Facts about the most historic day in Philippine history

INDEPENDENCE DAY marks the nation’s independence from Spanish rule on June 12, 1898.

Known in the Philippines as “Araw ng Kasarinlan” or “Freedom Day”, Filipinos have celebrated it every year for 124 years.

Looking back

Since the mid-16th century, the Philippines had been part of the Spanish Empire. A secret group called ‘Katipunan’ made up of Filipino activists who wanted independence had been uncovered in 1896. This led to the start of the independence struggle.

In 1897, a truce had been signed between the revolutionaries and the Spaniards, the leaders of the revolution agreeing to go into exile outside the Philippines.

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In 1898, after attacks on American interests in the region by the Spanish during the Spanish-American War, the United States lent its support to the independence movement, bringing back the rebel leader

Emilio Aguinaldo from exile, who rallied local Filipino support. United against the Spanish with American forces, more than 300 years of Spanish rule came to an end when Aguinaldo proclaimed Philippine independence at Kawit, Cavite on June 12, 1898. The flag of the Philippines was raised and its anthem national was first played in 1898. However, the freedom was short-lived as Spain and the United States did not recognize the declaration.

The 1898 Treaty of Paris ended the war between Spain and the United States. Spain ceded the entire archipelago including the Philippines to the United States. Under the Treaty of Paris, Spain agreed to cede the Philippines to the United States upon payment of $20 million.

A year later, some Filipinos began to think that all that had happened was that Spanish rule had been replaced by American rule, leading to the Philippine-American War. The result of this was the suppression of the Philippine insurgency and the ongoing American occupation with limited autonomy.

The Philippines started a revolt against the United States in 1899.

In 1935, the Philippines became a self-governing Commonwealth. Manuel Quezon was elected president and charged with preparing the country for independence after a 10-year transition.

In 1942, the islands fell under Japanese occupation during World War II. American forces and Filipinos fought together from 1944 to 1945 to regain control. On July 4, 1946, the Republic of the Philippines acquired national sovereignty through the Treaty of Manila. Independence Day was officially celebrated on July 4 until Republic Act No. 4166, which moved the holiday to June 12, was approved on August 4, 1964, by President Diosdado Macapagal.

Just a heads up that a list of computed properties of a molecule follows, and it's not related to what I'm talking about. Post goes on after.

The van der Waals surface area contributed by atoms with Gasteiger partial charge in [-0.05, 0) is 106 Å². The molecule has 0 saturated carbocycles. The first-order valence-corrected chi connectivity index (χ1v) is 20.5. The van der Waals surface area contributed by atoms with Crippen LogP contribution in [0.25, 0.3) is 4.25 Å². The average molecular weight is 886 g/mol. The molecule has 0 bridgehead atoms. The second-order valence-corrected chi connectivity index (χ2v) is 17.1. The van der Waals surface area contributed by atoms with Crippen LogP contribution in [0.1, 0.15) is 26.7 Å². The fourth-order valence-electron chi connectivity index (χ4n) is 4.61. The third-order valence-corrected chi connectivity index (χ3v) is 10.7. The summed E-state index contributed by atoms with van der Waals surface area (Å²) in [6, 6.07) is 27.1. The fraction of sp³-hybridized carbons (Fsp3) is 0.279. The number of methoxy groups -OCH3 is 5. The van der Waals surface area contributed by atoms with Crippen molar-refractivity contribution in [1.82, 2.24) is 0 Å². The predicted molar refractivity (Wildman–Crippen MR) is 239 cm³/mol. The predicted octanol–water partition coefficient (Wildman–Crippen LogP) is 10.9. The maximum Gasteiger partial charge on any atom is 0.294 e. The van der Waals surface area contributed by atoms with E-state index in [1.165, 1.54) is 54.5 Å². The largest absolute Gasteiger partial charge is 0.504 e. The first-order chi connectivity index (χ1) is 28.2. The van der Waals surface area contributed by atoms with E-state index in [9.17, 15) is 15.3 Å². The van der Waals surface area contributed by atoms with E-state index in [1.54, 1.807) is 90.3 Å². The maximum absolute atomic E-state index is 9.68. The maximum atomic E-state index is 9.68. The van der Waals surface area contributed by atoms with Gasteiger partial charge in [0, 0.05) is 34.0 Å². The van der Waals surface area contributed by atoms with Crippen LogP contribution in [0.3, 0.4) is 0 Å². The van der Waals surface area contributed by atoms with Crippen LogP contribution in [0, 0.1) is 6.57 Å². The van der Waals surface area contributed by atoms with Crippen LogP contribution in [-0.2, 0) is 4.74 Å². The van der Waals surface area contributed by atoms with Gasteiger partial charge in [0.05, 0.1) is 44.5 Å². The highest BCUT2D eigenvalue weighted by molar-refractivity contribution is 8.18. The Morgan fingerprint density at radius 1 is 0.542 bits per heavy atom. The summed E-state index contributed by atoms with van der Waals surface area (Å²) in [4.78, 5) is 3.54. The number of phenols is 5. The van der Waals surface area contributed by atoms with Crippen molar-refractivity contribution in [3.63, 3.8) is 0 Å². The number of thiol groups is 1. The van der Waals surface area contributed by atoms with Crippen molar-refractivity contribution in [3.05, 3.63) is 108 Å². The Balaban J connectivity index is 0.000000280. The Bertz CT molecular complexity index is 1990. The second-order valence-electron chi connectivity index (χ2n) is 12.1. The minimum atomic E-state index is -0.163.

A holiday

Independence Day is a public holiday. It’s a day off for the general population, and schools and most businesses are closed.

In 2022 it falls on a Sunday and some businesses may choose to follow Sunday business hours.

A public holiday, 16 Flag Days

As President Fidel V. Ramos ordered in his Executive Decree No. 179 in 1994, Independence Day must be celebrated for 16 days, from May 28 to June 12. By this decree, the period was designated as Flag Days, during which all offices, government agencies, commercial establishments, educational institutions, and private homes are requested to display the Philippine flag.

The Philippine flag was adopted in May 1898. Ambrosio Rianzares Bautista mentioned in the Declaration of Independence in 1898 that the three colors – red, white and blue, serve as a debt of gratitude to honor the American flag. However, this was later contradicted by Emilio Aguinaldo. He clarified that the red color represented the bravery of the Filipinos, the blue represented the way the Filipinos would rather die than surrender to the enemy, and the white color symbolized the Filipinos’ love of peace.

How is Independence Day celebrated?

Independence Day is a day when many people, including government officials, employees, and students, participate in nationwide parades. However, the main highlight is the police and military parade in Manila led by the country’s incumbent president, followed by a speech and a 21-gun salute. Many Filipinos spend the day in parks and malls. Many Filipino communities in other countries also observe the country’s Independence Day celebrations.

Philippine Independence Day is a public holiday, so government offices are closed. There are absolutely no courses in all schools. Many commercial establishments are closed with the exception of shopping malls. Public transport such as buses, jeeps and tricycles still operate, but their routes may be limited due to the closure of streets used for parades.


The flag of the Republic of the Philippines, representing the country is symbolized by the following:

  • Royal blue field – peace, truth and justice.
  • Scarlet red field – patriotism and bravery.
  • White triangle — equality and fraternity.
  • Three stars at the corners of the triangle – the three main geographical regions of the country, namely Luzon, Visayas and Mindanao.
  • The sun in the center of the triangle – has eight rays representing the eight provinces of the Philippines that started the revolt against Spain.

The flag is seen at various locations in cities and towns across the Philippines during the country’s Independence Day. Many cars also fly miniature flags on this day.

Three facts about Independence Day

  • The yo-yo was invented in the Philippines as a traditional hunting weapon.
  • The islands were named after King Philip II of Spain by 16th century Spanish explorers.
  • The flag of the Philippines is the only national flag flown differently in times of peace and war. One part of the flag is blue, while the other is red. The blue part is flown over in times of peace and the red part is flown over in times of war.
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